An artist rendering of the ESA unmanned Rosetta probe.
By FRANK JORDANS, Associated Press
DARMSTADT, Germany (AP) - Hundreds of millions of miles from Earth, a European spacecraft released a lander toward the icy, dusty surface of a speeding comet Wednesday, setting off a seven-hour countdown to an audacious attempt to answer some big questions about the origin of the universe.
A successful landing would cap a 6.4 billion-kilometer (4 billion-mile) journey by the European Space Agency's Rosetta spacecraft, launched a decade ago to study the 4-kilometer-wide (2.5-mile-wide) 67P/Churyumov-Gerasimenko comet. The Philae lander would be the first spacecraft ever to land on a comet.
"It's on its own now," said Stephan Ulamec, Philae Lander Manager at the DLR German Aerospace Center.
Due to the vast distances involved and the time delays in receiving data, confirmation of a landing should reach Earth about 1603 GMT (11:03 a.m. EST).
Scientists have likened the trillion or so comets in our solar system to time capsules that are virtually unchanged since the earliest moments of the universe.
"By studying one in enormous detail, we can hope to unlock the puzzle of all of the others," said Mark McCaughrean, a senior scientific adviser to the mission.
ESA controllers clapped and embraced at mission control in Darmstadt as they got confirmation that the unmanned Rosetta, racing through space in tandem with the comet at 41,000 mph (66,000 kph), had successfully released the 220-pound (100-kilogram), washing machine-sized Philae lander.
"Philae has gone. It's on its path down to the comet," Rosetta flight director Andrea Accomazzo said. "We are all glad that it worked flawlessly in the past minutes."
Philae was supposed to drift down to the comet and latch on using harpoons and ice screws. ESA announced hours before the release that a third component - an active descent system that uses thrust to prevent the lander from bouncing off the surface of the low-gravity comet - could not be activated. It wasn't clear how big of a setback that was.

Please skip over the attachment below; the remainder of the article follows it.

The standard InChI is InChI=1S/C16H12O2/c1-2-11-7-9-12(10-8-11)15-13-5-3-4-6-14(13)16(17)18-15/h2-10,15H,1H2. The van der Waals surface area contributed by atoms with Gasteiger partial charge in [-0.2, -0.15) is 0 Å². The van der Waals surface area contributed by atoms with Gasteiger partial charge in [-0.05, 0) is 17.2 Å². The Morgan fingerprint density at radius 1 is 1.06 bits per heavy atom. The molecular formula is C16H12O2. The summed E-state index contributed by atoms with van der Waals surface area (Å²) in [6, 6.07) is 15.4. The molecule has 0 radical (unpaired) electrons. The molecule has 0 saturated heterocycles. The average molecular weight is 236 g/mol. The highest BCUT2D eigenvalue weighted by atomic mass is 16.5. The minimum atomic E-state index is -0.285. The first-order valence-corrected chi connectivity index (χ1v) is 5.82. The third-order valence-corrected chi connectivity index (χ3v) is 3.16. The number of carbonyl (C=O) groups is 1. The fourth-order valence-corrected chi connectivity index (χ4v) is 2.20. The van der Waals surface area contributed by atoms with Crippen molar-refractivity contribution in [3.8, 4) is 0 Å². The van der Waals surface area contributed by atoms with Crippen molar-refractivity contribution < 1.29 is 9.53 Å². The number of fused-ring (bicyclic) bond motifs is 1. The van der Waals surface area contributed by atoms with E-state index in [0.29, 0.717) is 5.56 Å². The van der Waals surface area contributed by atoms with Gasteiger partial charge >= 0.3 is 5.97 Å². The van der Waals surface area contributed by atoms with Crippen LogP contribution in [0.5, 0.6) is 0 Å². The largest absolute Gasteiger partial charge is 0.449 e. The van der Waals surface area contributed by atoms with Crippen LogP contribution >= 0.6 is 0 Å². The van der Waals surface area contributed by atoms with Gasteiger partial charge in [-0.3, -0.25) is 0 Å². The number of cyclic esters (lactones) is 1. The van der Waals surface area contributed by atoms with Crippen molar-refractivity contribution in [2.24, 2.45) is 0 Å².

"We'll need some luck not to land on a boulder or a steep slope," Ulamec said.
During the descent, scientists are powerless to do anything but watch, because the vast distance to Earth - 500 million kilometers (311 million miles) - makes it impossible to send instructions in real time. It takes more than 28 minutes for a command to reach Rosetta.
Two hours after the lander separated, scientists re-established contact with it.
"Now we can follow it on its descent," said Paolo Ferri, head of mission operations at ESA.
Rosetta, which was launched in 2004, had to slingshot three times around Earth and once around Mars before it could work up enough speed to chase down the comet, which it reached in August. Rosetta and the comet have been traveling in tandem ever since.
If the lander's mission is successful, Rosetta and Philae plan to accompany the comet as it hurtles past the sun and becomes increasingly active in the rising temperatures. Using 21 different instruments, the twin spacecraft will collect data that scientists hope will help explain the origins and evolution of celestial bodies, and maybe even life on Earth.
"The science starts the minute we get down to the ground," McCaughrean said.
Tantalizingly, the mission will also give researchers the opportunity to test the theory that comets brought organic matter and water to Earth billions of years ago, said Klim Churyumov, one of the two astronomers who discovered the comet in 1969.
The European Space Agency says even if Philae's landing doesn't succeed, the 1.3 billion-euro ($1.6 billion) mission won't be a failure because Rosetta will be able to perform about 80 percent of the scientific mission on its own. Copyright 2014 The Associated Press. All rights reserved. This material may not be published, broadcast, rewritten or redistributed.